In the wake of supply chain disruptions due to coronavirus, several experts have reiterated the need to obtain more visibility across the chain. Companies who sell finished goods generally know production and shipment schedules for their Tier 1 suppliers, but they usually have little to no knowledge of suppliers further up the chain.
SOURCE: Rebecca Liao Co-Founder and Executive Vice-President, SKUChain Ziyang Fan Head of Digital Trade, World Economic Forum LLC
The COVID-19 pandemic, caused by the novel coronavirus, has disrupted almost all global sectors, but none more so than trucking and logistics. E-logistics startup Kobo360 had to go back to the drawing board, according to Obi Ozor, Group CEO and co-founder
SOURCE: African business magazine
Nestle (NESN.S), the world’s biggest food company, said it would pay full salaries for at least three months to employees affected by work stoppages to prevent the spread of coronavirus
The move will cover both part-time and salaried employees as well as those working in its retail operations – the Kit Kat Chocolatory and Nespresso boutiques – which have been temporarily closed in some places, the company said in a statement.
The Nescafe coffee maker, which has 291,000 employees across the world, also said it would provide cash advances or loans to those in financial difficulties, and that it had put in place generous sick leave arrangements for employees who may have contracted the virus.
For Canada, specifically, the Swiss company said it was temporarily raising wages by C$3 per hour for on-duty factory and distribution center workers, retroactive to March 16, 2020.
It will also pay bonuses to salaried employees of its Canadian factories who cannot work from home.
The company also updated its pay policies for its Canadian hourly and full-time workers hurt by work stoppages, saying that it would cover pay for three months, in line with its global policy, instead of the two months announced earlier.
“The COVID-19 pandemic is a global problem and consequently we are offering help on the ground everywhere,” Nestle Chief Executive Officer Mark Schneider said in a statement.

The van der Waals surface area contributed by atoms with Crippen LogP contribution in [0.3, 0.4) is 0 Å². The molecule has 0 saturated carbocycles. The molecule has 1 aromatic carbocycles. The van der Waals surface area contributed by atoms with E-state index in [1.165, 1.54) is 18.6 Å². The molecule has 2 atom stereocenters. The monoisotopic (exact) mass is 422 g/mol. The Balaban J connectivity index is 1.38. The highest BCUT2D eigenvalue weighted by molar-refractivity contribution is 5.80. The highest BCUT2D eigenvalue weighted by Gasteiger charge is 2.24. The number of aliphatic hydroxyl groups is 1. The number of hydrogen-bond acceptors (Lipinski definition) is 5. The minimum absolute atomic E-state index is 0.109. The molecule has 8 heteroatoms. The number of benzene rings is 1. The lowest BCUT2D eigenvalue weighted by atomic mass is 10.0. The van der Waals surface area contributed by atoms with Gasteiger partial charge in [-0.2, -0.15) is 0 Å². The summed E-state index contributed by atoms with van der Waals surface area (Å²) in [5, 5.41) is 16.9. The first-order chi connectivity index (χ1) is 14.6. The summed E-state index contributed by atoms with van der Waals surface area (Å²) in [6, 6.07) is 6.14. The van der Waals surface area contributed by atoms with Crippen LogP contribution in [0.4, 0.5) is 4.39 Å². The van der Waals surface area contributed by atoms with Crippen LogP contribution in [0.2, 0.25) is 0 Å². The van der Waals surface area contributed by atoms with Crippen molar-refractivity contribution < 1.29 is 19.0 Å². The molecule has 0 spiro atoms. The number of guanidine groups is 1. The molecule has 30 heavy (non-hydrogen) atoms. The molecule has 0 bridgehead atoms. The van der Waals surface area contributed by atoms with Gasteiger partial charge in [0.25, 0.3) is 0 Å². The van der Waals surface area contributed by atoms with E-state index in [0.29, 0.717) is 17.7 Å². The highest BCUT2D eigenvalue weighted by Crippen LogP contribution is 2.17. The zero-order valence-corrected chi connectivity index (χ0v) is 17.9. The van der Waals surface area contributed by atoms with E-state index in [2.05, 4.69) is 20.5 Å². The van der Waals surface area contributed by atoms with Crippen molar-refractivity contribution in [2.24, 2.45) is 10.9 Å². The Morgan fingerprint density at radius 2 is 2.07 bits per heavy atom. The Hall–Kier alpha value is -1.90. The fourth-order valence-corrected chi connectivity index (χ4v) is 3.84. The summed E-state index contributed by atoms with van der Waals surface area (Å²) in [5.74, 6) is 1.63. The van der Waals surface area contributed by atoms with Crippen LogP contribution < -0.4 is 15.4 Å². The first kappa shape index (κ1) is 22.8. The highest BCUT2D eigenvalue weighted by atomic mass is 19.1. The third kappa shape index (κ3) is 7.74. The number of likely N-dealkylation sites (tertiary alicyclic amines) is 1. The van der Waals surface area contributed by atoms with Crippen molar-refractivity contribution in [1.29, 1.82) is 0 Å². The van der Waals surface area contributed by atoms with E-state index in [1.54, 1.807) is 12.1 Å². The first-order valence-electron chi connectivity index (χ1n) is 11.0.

On Monday, Schneider sent a memo to employees asking them to prepare for the pandemic “storm” that will hit its business.”Please get ready for the storm to hit – because hit it will,” Schneider wrote in the memo.On Thursday, the company said it was working hard to ensure supplies were maintained and assured customers that it would be able to deliver products to meet the global demand for food, as people stay at home for an extended period of time.
A number of companies are rolling out relief measures for their employees suffering from a financial strain due to the coronavirus outbreak.
Nestle rival Unilever (ULVR.L) said on Wednesday it would pay part-time workers for up to three months and accelerate payments for small and mid-sized suppliers to provide relief during the outbreak, which has shut businesses and caused stock market turmoil globally.
Nestle said it was also partnering with Red Cross to provide the humanitarian agency with supplies and transportation, and was donating 10 million Swiss francs, food, water and medical nutrition products to those most affected by the pandemic.
“ADM is committed to doing our part not only to keep our colleagues and their families safe, but also to support the hundreds of global communities where we live and work,” said Juan Luciano, chairman and chief executive officer (CEO) of ADM. “We appreciate the hard work of the medical professionals, first responders and government and community leaders on the front line during this difficult time.”
SOURCE: Holly Demaree-Saddler
Food industry giants Nestlé and Unilever have unveiled how they are responding to the COVID-19 pandemic to support their suppliers and the communities in which they operate globally.
SOURCE: Katy Askew
PepsiCo, Inc. announced it will provide additional compensation to line workers and enhanced benefits to all US-based employees during the COVID-19 outbreak.
SOURCE: Sam Danley
As the Covid-19 crisis spreads to new epicenters in Europe and the U.S., companies are scrambling to mobilize responses. There are no easy answers, due to the unpredictability of disease dynamics, a lack of relevant prior experience, and the absence of plug-and-play instructions from government or international authorities.
SOURCE: Martin Reeves , Lars Fæste , Cinthia Chen , Philipp Carlsson-Szlezak and Kevin Whitaker